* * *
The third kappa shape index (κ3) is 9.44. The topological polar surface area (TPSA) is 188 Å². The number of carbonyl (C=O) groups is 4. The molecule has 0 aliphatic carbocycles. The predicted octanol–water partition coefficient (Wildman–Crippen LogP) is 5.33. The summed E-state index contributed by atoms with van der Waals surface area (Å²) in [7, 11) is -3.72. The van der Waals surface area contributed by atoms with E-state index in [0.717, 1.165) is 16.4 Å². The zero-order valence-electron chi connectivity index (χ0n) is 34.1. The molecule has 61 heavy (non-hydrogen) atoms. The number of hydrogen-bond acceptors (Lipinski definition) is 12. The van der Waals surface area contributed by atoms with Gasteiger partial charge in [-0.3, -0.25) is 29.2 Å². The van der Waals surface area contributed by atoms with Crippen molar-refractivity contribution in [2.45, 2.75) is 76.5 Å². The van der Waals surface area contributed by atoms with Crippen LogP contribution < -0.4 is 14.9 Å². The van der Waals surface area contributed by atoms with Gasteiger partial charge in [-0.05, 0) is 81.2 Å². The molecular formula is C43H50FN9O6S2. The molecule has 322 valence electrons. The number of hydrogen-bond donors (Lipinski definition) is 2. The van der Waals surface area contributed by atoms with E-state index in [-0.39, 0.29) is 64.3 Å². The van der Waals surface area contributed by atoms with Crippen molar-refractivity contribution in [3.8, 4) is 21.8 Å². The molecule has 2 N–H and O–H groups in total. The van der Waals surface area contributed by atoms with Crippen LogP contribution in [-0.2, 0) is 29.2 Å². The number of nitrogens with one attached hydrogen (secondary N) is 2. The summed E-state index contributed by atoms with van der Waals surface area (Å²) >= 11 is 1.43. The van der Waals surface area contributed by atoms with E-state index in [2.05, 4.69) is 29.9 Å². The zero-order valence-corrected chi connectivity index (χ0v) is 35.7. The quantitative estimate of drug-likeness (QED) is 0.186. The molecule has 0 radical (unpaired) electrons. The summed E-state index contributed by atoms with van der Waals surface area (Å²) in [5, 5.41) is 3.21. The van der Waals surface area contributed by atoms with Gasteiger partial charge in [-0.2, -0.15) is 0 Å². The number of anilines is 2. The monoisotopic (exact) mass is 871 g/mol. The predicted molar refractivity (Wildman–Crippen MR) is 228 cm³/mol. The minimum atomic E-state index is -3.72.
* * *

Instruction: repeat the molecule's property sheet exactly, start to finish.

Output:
The third kappa shape index (κ3) is 9.44. The topological polar surface area (TPSA) is 188 Å². The number of carbonyl (C=O) groups is 4. The molecule has 0 aliphatic carbocycles. The predicted octanol–water partition coefficient (Wildman–Crippen LogP) is 5.33. The summed E-state index contributed by atoms with van der Waals surface area (Å²) in [7, 11) is -3.72. The van der Waals surface area contributed by atoms with E-state index in [0.717, 1.165) is 16.4 Å². The zero-order valence-electron chi connectivity index (χ0n) is 34.1. The molecule has 61 heavy (non-hydrogen) atoms. The number of hydrogen-bond acceptors (Lipinski definition) is 12. The van der Waals surface area contributed by atoms with Gasteiger partial charge in [-0.3, -0.25) is 29.2 Å². The van der Waals surface area contributed by atoms with Crippen molar-refractivity contribution in [2.45, 2.75) is 76.5 Å². The van der Waals surface area contributed by atoms with Crippen LogP contribution < -0.4 is 14.9 Å². The van der Waals surface area contributed by atoms with Gasteiger partial charge in [-0.05, 0) is 81.2 Å². The molecular formula is C43H50FN9O6S2. The molecule has 322 valence electrons. The number of hydrogen-bond donors (Lipinski definition) is 2. The van der Waals surface area contributed by atoms with E-state index in [-0.39, 0.29) is 64.3 Å². The van der Waals surface area contributed by atoms with Crippen molar-refractivity contribution in [3.8, 4) is 21.8 Å². The molecule has 2 N–H and O–H groups in total. The van der Waals surface area contributed by atoms with Crippen LogP contribution in [-0.2, 0) is 29.2 Å². The number of nitrogens with one attached hydrogen (secondary N) is 2. The summed E-state index contributed by atoms with van der Waals surface area (Å²) >= 11 is 1.43. The van der Waals surface area contributed by atoms with E-state index in [2.05, 4.69) is 29.9 Å². The zero-order valence-corrected chi connectivity index (χ0v) is 35.7. The quantitative estimate of drug-likeness (QED) is 0.186. The molecule has 0 radical (unpaired) electrons. The summed E-state index contributed by atoms with van der Waals surface area (Å²) in [5, 5.41) is 3.21. The van der Waals surface area contributed by atoms with Gasteiger partial charge in [-0.2, -0.15) is 0 Å². The number of anilines is 2. The monoisotopic (exact) mass is 871 g/mol. The predicted molar refractivity (Wildman–Crippen MR) is 228 cm³/mol. The minimum atomic E-state index is -3.72.